‘Truck Trike’ looks to redefine urban cargo delivery

Posted by on June 8th, 2010 at 1:47 pm

Bill Stites and his Truck Trike.
– Slideshow below/Gallery
(Photos © J. Maus)

In a small shop in Southeast Portland, a new type of electric and human-powered vehicle has been created — and it could change the shape of urban cargo delivery and bike-based businesses in cities across the globe. It’s called the Truck Trike and it’s built by Bill Stites.

The Truck Trike by Bill Stites-25 The Truck Trike by Bill Stites-23 The Truck Trike by Bill Stites-8 The Truck Trike by Bill Stites-11

For Stites, an 800-lb capacity trike is a culmination of decades of thinking. “In some ways, I’ve sort of come full circle,” he said during a visit to his shop yesterday.

The Truck Trike by Bill Stites-4

Stites in his shop.

Stites was one of the pioneering pedicab operators on the streets of New York City back in the early 1990s. Following his pedicab stint, he built up a chiropractic business making house calls by bike. It was also during that time when he met noted pedicab and cargo trike designer George Bliss. Bliss — who coined the term “critical mass” in 1992 and is sort of an East Coast version of Jan VanderTuin, who runs the Center for Appropriate Transport in Eugene — became Stite’s mentor.

With knowledge gleaned from Bliss, Stites made his way to Portland in 1997 where he met another brilliant bicycle mind, TerraCycle founder Pat Franz (whose Cargo Monster recumbent I profiled back in November). In 2002, Stites launched Stites Design and he and Franz have shared shop space ever since (Sacha White of Vanilla Bicycles also worked out of the same shop until moving recently).

The Truck Trike by Bill Stites-17

Stites has become an expert in combining three-wheeled, human-powered vehicles with electric assist. In recent years, he’s built a number of custom trikes and he’s done contract work for e-bike systems built by Portland-based Ecospeed and Stokemonkey. “I’ve been lucky to be part of the e-bike renaissance that’s happened in Portland over the last few years.”

Stites’ Truck Trike is far more than just a three-wheeled bike with an electric motor slapped onto it. It was built from the ground up to be an efficient and versatile vehicle suited for a number of uses. The first production model, which I saw and rode yesterday, was delivered to B-Line Sustainable Urban Delivery today and will be used daily for their growing business.

Before it got delivered, Stites and I rode it to Laurelhurst Park. He wanted to show me how well it got up the hills.

When you pedal the Truck Trike, your legs drive the front wheel. Give the throttle a push with your thumb and a surge of power comes from the rear.

The Truck Trike by Bill Stites-22

The Truck Trike by Bill Stites-16

After the large rear platform (that B-Line will fill with an enclosed cargo box), the first thing you notice about the Truck Trike is the unique front-wheel drive system (above). The front wheel is powered by the patented StitesHub. The StitesHub is a combination of a fork (fillet brazed by Sacha White) which holds a universal joint that sits above the head tube. The universal joint bends in the middle and has cogs on each side (one to drive the front wheel, one that goes back to the cranks). The benefit of this system is that the joint captures all steering flex and you feel no steering pull.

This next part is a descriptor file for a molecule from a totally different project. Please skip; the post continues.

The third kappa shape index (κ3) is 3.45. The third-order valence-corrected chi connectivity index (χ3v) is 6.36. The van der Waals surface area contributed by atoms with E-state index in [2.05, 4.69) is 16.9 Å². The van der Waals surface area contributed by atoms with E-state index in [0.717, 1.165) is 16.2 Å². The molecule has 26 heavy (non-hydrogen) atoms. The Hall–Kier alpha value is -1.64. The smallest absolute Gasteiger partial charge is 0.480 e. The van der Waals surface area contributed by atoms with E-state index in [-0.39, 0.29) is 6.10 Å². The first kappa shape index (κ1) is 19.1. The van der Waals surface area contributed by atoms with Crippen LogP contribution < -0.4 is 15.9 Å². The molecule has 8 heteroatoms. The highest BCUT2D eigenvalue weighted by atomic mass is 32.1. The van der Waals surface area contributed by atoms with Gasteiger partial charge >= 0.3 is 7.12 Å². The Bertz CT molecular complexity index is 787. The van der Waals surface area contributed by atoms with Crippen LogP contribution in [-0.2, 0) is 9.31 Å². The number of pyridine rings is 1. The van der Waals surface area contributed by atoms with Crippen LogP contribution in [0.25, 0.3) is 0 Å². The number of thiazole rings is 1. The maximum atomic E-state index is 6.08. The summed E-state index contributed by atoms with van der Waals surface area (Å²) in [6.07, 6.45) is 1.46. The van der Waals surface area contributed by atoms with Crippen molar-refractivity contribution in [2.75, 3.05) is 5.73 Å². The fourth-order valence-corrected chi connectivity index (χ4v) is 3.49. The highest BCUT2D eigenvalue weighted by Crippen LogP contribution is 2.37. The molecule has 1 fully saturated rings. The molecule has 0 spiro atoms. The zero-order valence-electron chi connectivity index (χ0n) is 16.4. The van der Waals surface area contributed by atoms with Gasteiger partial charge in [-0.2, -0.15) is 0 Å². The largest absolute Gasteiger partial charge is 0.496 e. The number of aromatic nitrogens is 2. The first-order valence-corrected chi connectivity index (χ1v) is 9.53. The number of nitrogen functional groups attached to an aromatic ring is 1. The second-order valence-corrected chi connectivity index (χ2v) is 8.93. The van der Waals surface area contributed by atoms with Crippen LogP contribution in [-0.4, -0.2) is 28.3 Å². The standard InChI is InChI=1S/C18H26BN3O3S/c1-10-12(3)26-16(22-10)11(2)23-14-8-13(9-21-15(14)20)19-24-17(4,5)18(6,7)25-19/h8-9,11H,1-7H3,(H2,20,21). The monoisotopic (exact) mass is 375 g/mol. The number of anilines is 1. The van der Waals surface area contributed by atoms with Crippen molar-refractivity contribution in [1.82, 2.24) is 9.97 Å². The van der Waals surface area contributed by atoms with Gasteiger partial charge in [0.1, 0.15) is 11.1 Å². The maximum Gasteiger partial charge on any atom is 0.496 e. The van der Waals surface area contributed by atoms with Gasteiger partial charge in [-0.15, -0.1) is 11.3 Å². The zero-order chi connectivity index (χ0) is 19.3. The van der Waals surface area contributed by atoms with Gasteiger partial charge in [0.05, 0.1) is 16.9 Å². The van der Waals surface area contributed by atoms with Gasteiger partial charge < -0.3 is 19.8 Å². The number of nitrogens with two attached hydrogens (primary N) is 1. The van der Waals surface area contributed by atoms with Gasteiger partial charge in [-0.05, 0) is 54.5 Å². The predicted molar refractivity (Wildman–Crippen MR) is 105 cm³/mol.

In the rear, each wheel has its own “power pod.” Stites has put a separate power source to each rear wheel so there’s no axle or differential to get in the way of the main cargo deck. This also allowed Stites to lower the cargo floor, reducing its center of gravity.

Stites uses the Ecospeed electric motor system to power both rear wheels and he can offer variable gear ratios depending on each trike’s intended use (heavy loads, lower gears). Batteries are not included with the Truck Trike because Stites wanted buyers to have the option to run whatever type they wanted. Anything will work, including standard lead acid car batteries.

The Truck Trike by Bill Stites-29

Bamboo paneling.

At 48-inches wide and 105-inches long, the Truck Trike has a large footprint on the road. To help it play nicer with other vehicles, Stites has developed a set of rear taillights that work just like those in cars, complete with running lights and turn signals.

As for those steep hills in the park, the Truck Trike handled them with ease. Of course, we didn’t have any cargo on board, but Stites says it’s been tested by B-Line at 400-500 pounds and it’s made to handle plenty more. This is due in part to the 48-hole Phil Wood hubs and a quality build job by Jude Kirstein of Epic Wheelworks.

With so much power from the dual electric motors, I asked Stites why he doesn’t just go all-electric: